Users’ perceptions about receiving personalized depression risk information: findings from a qualitative study

Abstract Objectives To understand users’ perceptions about receiving their personalized depression risk score and to gain an understanding about how to improve the efficiency of risk communication from the user perspective. Methods A qualitative study embedded in a randomized controlled trial (RCT) on evaluating the impact of providing personalized depression risk information on psychological harms and benefits. The participants (20 males and 20 females) were randomly selected from the intervention arm of the RCT after the 12-month assessment. The qualitative interviews were conducted through telephone, audio recorded and transcribed verbatim. We conducted a content analysis to describe the content and contextual meaning of data collected from participants. Results The first theme explained the motivation for receiving a risk score. Most participants chose to receive their personalised depression risk score with the goal of improving their self-awareness. The results revealed three sub-themes surrounding perceptions and implication of receiving their risk score: positive, negative, and neutral. Most participants found that receiving their score was positive because it improved their awareness of their mental health, but some participants could see that some people would have negative feelings when getting the score causing them to be more likely to get depression. The final theme focussed on improvements including: the best delivery methods, having resources and strategies, and targeting younger people. Conclusion The most significant motivation for, and benefit of receiving one’s personalized depression risk score was improved awareness of one’s mental health. A comprehensive risk communication program may improve the uptake and maximize the impact on behavior changes and risk reduction.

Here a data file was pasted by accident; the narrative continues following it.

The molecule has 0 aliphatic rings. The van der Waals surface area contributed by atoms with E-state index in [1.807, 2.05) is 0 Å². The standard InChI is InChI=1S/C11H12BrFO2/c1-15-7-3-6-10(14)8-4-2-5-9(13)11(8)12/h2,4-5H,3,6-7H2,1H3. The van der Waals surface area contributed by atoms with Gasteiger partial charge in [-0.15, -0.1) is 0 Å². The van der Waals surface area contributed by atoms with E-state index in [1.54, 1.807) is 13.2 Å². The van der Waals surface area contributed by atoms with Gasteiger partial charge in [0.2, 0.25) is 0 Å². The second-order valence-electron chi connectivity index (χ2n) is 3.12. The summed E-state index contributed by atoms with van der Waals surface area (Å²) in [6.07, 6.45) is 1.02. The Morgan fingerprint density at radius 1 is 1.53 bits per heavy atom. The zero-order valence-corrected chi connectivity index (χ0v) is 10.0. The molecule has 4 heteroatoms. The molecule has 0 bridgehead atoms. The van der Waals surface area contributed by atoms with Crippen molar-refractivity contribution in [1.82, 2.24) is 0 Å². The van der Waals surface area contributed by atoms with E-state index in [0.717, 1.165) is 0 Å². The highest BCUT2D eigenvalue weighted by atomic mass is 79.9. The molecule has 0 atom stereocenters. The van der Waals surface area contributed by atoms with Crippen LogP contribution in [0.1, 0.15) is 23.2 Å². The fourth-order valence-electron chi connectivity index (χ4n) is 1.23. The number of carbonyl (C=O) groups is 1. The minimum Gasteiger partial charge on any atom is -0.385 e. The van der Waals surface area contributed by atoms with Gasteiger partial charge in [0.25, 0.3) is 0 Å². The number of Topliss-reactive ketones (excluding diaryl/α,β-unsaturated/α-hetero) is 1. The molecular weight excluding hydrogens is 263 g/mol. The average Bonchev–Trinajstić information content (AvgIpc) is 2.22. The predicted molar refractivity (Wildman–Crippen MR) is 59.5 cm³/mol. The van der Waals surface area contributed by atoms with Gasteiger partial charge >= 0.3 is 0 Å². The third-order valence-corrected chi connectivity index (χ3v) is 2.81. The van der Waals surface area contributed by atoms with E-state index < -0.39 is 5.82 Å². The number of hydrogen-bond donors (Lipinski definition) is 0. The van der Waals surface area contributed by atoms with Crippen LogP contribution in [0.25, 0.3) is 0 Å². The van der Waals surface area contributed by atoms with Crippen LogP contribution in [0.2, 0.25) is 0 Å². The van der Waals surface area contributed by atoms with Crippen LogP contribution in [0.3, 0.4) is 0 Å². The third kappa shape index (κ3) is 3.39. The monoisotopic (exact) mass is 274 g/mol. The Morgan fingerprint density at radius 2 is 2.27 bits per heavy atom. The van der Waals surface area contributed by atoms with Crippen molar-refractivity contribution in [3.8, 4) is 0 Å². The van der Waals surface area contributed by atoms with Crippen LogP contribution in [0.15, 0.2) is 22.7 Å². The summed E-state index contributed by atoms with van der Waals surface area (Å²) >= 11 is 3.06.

BMC Psychiatry. 2021 Nov 18;21(1):581